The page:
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The Box

The Box

By Patrick Samuel • March 23rd, 2012
Static Mass Rating: 3/5
Warner Bros. Pictures

Release date: November 6th, 2009
Running time: 115 minutes

Director: Richard Kelly
Writer: Richard Kelly (based on Button, Button by Richard Matheson)

Cast: Cameron Diaz, James Marsden, Frank Langella, James Rebhorn, Holmes Osborne

I’ve often sat at my kitchen table with a calculator in one hand, looking worryingly at my pile of bills and wishing to myself “If only I had $1million”. I think it’s a feeling we can all relate to.

Those bills would be taken care of in an instant, that job at the office would be jacked in no time, that car I’ve been dreaming about would be sitting in the driveway of the mansion I just bought and that trip around the world my parents always talked about would finally be a reality for them.

But what would you really be willing to do for $1million? Lie, cheat, steal or maybe even kill? What if you someone offered you that much money and told you that by accepting the terms, someone you don’t know will die, would you still take it no matter how directly or indirectly you would be responsible for the death of another human being?

The Box

Set in 1976, The Box was directed by Richard Kelly, and after seeing his two previous movies, Southland Tales and Donnie Darko, I had the feeling this story, based on a short story Button, Button and a Twilight Zone episode of the same name, would also offer some pause for thought.

We meet a young couple, Norma (Cameron Diaz) and Arthur (James Marsden), they have a son and while they both have good jobs, they are facing some tough times ahead. In the early hours one morning, a mysterious stranger leaves a package on their doorstep. Inside they find a simple wooden box with a button. Later that day, the stranger returns and introduces himself as Arlington Steward (Frank Langella), he tells the couple that if they push the button they will receive $1million, which he shows them, but that someone they don’t know will die.

With just 24 hours and the box left in their possession, Norma and Arthur find themselves faced with a moral dilemma that could have dire consequences. While Arthur is apprehensive, it’s Norma who ultimately decides to push the button and no sooner than she does, the proverbial Pandora’s Box comes to mind.

The Box

Once the button is pushed, they do receive the $1million but it’s not enough for them to forget about what they did. Plagued by guilt, the couple try to find out whose death they caused but all around them they begin to recognise signs, some quite sinister, that tell them to just move and enjoy the money. But they can’t.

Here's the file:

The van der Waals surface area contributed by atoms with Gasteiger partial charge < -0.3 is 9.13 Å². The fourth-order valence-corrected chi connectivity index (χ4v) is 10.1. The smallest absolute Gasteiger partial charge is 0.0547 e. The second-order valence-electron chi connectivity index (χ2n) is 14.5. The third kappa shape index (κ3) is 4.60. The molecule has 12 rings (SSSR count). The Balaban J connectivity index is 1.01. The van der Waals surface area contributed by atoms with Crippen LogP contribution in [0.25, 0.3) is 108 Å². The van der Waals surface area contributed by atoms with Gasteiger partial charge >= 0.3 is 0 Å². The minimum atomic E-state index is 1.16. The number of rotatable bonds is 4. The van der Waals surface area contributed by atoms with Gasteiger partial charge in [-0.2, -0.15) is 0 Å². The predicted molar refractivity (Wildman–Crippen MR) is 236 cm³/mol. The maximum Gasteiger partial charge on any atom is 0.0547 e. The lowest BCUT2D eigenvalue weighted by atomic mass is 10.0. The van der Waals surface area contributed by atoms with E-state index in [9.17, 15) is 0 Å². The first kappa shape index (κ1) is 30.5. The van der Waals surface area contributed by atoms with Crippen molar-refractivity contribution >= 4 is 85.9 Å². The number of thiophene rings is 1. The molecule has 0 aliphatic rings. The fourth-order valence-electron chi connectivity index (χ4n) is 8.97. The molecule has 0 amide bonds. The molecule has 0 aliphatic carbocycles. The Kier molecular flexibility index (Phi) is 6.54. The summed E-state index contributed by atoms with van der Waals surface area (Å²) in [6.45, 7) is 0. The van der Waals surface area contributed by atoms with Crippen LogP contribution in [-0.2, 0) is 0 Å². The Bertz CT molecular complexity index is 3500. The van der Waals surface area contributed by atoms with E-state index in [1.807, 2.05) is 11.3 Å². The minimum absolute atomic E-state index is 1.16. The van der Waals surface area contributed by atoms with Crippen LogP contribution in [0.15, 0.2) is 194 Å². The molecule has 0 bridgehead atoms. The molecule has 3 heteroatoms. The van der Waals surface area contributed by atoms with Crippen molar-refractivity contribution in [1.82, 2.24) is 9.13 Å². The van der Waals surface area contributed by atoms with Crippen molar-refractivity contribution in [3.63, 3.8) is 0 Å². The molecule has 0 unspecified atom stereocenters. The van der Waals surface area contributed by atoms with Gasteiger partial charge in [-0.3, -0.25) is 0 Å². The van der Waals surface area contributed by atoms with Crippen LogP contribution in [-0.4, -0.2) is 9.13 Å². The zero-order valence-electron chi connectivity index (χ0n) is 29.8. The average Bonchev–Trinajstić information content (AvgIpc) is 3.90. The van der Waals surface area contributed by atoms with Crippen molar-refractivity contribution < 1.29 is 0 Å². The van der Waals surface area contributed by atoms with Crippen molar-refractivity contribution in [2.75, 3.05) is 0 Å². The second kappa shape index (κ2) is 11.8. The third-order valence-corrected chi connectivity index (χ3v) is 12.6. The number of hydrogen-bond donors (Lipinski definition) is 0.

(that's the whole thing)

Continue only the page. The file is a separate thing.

What’s especially frightening about the situation is that Arlington says to the couple he will now give the box to someone they don’t know.

As it made its way toward an unexpected climax, The Box left me with so many questions, not because it didn’t answer them, but simply because it gave me so much to think about. I wondered if such a box really existed and if it did, did anyone ever refuse the offer.

The Box

The knowledge of being responsible, no matter how directly or indirectly, for someone else’s death would be too much bear. I couldn’t live with it, and who’s to say I wouldn’t be the next person who dies when someone else pushes that button? Yet, would it really matter, since we all have to die anyway?

What I felt that really fuelled the fear and anxiety experienced by the characters in the film was that they all seemed trapped by the life they made for themselves. In a way we all have a box, whether we realise it or not, our lives are surrounded by them, like Arlington says:

“Your home is a box. Your car is a box on wheels. You drive to work in it. You drive home in it. You sit in your home, staring into a box. It erodes your soul, while the box that is your body inevitably withers… then dies. Whereupon it is placed in the ultimate box, to slowly decompose.”

So no matter how much we wish for our bills to be taken care of, a magical box isn’t going to make it all better, but maybe realising a few existentialist truths might help.

Patrick Samuel

Patrick Samuel

The founder of Static Mass Emporium and one of its Editors in Chief is an emerging artist with a philosophy degree, working primarily with pastels and graphite pencils, but he also enjoys experimenting with water colours, acrylics, glass and oil paints.

Being on the autistic spectrum with Asperger’s Syndrome, he is stimulated by bold, contrasting colours, intricate details, multiple textures, and varying shades of light and dark. Patrick's work extends to sound and video, and when not drawing or painting, he can be found working on projects he shares online with his followers.

Patrick returned to drawing and painting after a prolonged break in December 2016 as part of his daily art therapy, and is now making the transition to being a full-time artist. As a spokesperson for autism awareness, he also gives talks and presentations on the benefits of creative therapy.

Static Mass is where he lives his passion for film and writing about it. A fan of film classics, documentaries and science fiction, Patrick prefers films with an impeccable way of storytelling that reflect on the human condition.

Patrick Samuel ¦ Asperger Artist

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